Ethics and History

Surrogacy - Ethics and History

Ethics and History

Many cultures maybe averse to the idea of surrogate motherhood, but it has been practiced throughout history and is accepted by many people who are aware of the difficulties of pregnancy and believe strongly in the practice. The practice is even mentioned in the bible where Hagar bears Abraham’s baby for Abraham and his wife to raise as they were not able to conceive. Noel Keane is a lawyer who introduced to society the concept of surrogate motherhood as a legal contract between two parties. After he met Dr. Warren J. Ringold who started doing the Artificial Insemination procedure at his private practice, he was able to carry out his ideas. The politicians and press were strongly opposed to the idea but they aided the passage of laws to legitimatize the surrogate motherhood. The same laws were presented for approval to the state of California but were not passed. Currently 8 states in the US have clear laws governing the process of surrogate motherhood. The controversial case in 1986 where Melissa Stern who was a surrogate mother did not want to relinquish the baby to the biological parents was debated throughout the world. The courts in New Jersey eventually recognized the surrogacy laws and ruled in favor of the biological parents.

Surrogacy laws

Many countries, including Turkey, automatically accept the birth mother as the legal mother of a child. Consequently, families who go abroad to have a child through a surrogate mother face a complicated legal situation when the return home. The accepted route is for the birth mom to be recorded on the birth certificate and then the baby is adopted by the intended parents. Surrogacy is legal in some countries in which case the biological parents are recorded on the birth certificate. When a family returns to their home country after having a child through surrogacy, the legal situation of the child remains uncertain.

Turkey

Surrogacy is illegal in Turkey as well as sperm and egg donation. Families who have children through surrogacy can record the father on the birth certificate, if the surrogate mother is unmarried. Babies born out of wedlock can be registered under the biological father’s name. Another option is for the biological parents to adopt the baby. As there have been no lawsuits regarding this subject, there is no legal precedent. Presumably, if the surrogate mother refuses to give the baby up, the contract between the surrogate and intended parents will not be valid in Turkey.

T.R.N.C.

The by law numbered RG.8 EK: III AE.19 and dated 16-01-06 bans surrogacy in North Cyprus. There are no stated regulations about registration of children born through surrogacy in other countries, and brought home. The families’ only option is to adopt the child.

Australia

The surrogate mother is accepted as the legal mother in all of Australia. Contracts between the surrogate mother and the intended parents prior to the baby’s birth are not legal. Many states have also banned commercial surrogacy, and agencies that match surrogates with prospective parents. New South Wales is the only state where there are no laws governing surrogacy. Despite the legal situation in this country, an Australian senator named Stephen Conroy and his wife announced publicly that they were going to have a child through oocyte donation and surrogacy. Because the biological father is Conroy, his name was recorded on the birth certificate as the legal father. Normally couples in Australia must start adoption proceedings especially if the surrogate mother is married.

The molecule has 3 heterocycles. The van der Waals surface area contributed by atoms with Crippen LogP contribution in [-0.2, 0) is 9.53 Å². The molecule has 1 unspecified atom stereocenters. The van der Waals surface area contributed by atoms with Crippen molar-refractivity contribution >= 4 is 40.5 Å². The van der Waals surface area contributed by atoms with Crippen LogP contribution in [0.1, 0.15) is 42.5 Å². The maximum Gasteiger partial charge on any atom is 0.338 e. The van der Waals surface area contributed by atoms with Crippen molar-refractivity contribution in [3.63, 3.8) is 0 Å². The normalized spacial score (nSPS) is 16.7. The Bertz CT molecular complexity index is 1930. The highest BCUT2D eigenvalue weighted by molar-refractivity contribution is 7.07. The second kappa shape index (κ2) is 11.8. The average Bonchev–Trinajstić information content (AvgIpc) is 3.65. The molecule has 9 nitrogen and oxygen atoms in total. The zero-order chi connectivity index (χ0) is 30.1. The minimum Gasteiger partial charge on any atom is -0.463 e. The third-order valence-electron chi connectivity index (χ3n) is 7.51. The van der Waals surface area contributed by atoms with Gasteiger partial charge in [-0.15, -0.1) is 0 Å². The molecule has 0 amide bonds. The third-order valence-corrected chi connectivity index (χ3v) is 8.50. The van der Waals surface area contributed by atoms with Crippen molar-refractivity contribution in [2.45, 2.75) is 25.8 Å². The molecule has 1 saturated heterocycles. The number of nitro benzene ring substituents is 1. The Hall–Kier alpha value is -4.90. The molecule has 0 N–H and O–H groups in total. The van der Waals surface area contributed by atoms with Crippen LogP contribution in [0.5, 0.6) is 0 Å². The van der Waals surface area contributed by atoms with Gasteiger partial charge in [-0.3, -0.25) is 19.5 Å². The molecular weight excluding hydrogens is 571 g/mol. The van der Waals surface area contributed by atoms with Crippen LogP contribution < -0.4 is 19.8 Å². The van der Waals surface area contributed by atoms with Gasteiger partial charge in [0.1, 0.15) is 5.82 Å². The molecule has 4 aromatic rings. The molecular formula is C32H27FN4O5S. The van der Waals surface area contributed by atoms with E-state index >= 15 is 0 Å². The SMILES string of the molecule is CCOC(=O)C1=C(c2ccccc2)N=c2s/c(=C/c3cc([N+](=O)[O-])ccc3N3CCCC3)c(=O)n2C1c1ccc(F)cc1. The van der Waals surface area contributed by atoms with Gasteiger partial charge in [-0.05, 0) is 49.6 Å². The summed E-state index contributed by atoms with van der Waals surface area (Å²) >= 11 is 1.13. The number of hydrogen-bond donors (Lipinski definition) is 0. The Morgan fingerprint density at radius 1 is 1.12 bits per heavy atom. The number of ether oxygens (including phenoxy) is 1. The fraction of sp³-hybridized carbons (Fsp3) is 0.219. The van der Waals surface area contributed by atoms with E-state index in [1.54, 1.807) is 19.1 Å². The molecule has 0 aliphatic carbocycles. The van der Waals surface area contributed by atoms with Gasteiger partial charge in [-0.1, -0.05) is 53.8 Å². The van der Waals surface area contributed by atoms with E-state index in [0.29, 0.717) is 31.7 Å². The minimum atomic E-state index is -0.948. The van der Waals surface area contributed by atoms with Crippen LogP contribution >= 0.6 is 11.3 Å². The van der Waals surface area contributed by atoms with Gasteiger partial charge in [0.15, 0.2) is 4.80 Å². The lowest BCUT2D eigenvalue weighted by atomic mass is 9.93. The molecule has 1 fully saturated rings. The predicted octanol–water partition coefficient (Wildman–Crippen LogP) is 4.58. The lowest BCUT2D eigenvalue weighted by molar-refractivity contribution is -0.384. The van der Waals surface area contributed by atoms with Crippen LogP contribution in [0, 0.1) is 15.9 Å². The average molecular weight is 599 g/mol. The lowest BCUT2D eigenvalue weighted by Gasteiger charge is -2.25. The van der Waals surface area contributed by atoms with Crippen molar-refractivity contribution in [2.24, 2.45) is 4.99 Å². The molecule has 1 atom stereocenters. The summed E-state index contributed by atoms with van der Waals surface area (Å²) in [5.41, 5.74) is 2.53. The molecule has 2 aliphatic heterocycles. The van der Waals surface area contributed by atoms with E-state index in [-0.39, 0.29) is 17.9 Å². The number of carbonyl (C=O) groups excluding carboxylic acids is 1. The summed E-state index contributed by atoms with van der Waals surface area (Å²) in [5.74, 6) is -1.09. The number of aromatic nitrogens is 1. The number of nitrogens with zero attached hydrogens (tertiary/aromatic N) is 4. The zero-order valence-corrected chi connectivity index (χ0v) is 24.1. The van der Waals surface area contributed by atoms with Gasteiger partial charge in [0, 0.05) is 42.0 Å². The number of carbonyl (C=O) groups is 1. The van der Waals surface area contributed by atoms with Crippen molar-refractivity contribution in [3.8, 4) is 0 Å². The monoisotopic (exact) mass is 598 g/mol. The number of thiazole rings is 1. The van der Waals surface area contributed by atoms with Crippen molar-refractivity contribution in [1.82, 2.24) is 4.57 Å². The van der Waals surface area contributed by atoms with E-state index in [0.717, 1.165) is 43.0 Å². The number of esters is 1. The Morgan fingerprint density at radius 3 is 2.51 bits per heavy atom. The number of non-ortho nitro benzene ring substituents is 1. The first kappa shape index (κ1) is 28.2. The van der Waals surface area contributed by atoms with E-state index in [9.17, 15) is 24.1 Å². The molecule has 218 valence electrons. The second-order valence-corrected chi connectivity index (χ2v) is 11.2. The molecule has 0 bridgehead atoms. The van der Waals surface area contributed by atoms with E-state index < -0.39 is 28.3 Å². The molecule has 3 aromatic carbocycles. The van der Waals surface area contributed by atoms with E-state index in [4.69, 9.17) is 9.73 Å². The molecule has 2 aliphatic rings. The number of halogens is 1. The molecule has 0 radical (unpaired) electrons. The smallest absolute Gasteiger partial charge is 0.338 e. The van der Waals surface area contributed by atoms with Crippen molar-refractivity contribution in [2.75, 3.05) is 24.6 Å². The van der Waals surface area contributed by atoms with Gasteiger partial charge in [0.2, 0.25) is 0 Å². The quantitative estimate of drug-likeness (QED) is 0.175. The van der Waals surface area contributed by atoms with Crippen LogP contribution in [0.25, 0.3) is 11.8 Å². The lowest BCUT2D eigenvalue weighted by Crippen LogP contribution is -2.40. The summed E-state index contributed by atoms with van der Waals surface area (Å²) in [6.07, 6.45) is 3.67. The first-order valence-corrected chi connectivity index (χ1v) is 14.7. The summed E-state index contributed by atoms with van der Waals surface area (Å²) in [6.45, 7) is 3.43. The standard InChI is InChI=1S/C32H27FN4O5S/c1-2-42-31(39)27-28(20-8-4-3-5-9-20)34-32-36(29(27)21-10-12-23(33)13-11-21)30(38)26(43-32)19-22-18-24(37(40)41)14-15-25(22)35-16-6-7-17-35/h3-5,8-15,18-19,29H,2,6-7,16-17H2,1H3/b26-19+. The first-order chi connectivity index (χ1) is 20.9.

France

Surrogacy is legally banned in France.

India

Commercial surrogacy was legalized in 2002. Surrogacy has become a 450 million dollar per year industry. Poverty in India, highly-qualified doctors and low costs have made this country an ideal source of surrogate mothers.

Japan

Surrogacy and agencies for surrogacy were banned legally in March 2008.

England

Surrogacy is legally banned in England.

USA

Surrogacy agencies have been outlawed in Washington, Utah, Arizona, New Mexico and New York. Surrogacy is legal in additional four states but contracts between surrogate mothers and the intended parents are not valid. California is has the most lenient and the biological parents can record their names on the child’s birth certificate. Surrogacy is legal in Oregon, Texas and Arkansas but Texas laws require that the surrogate mother live in Texas. Arkansas does not have any restrictions making it the most legally relaxed state for surrogacy.

Ethics of Surrogacy

According to research done in City University, London in 2002 surrogate mothers do get attached to and have difficulty giving up the baby. Studies also show that prospective parents get more attached to their children and are more attentive than those who have had children the conventional way.
Commercial surrogacy has become an industry especially in India. Some people believe this is an unethical practice from the surrogate’s standpoint. Opponents believe that surrogates are inadequately paid, are at a higher risk of pregnancy related complications and deaths. On the other hand, in a country like India where competent medical care is inaccessible, surrogates can receive top quality medical care, balanced diet and shelter during their pregnancy.


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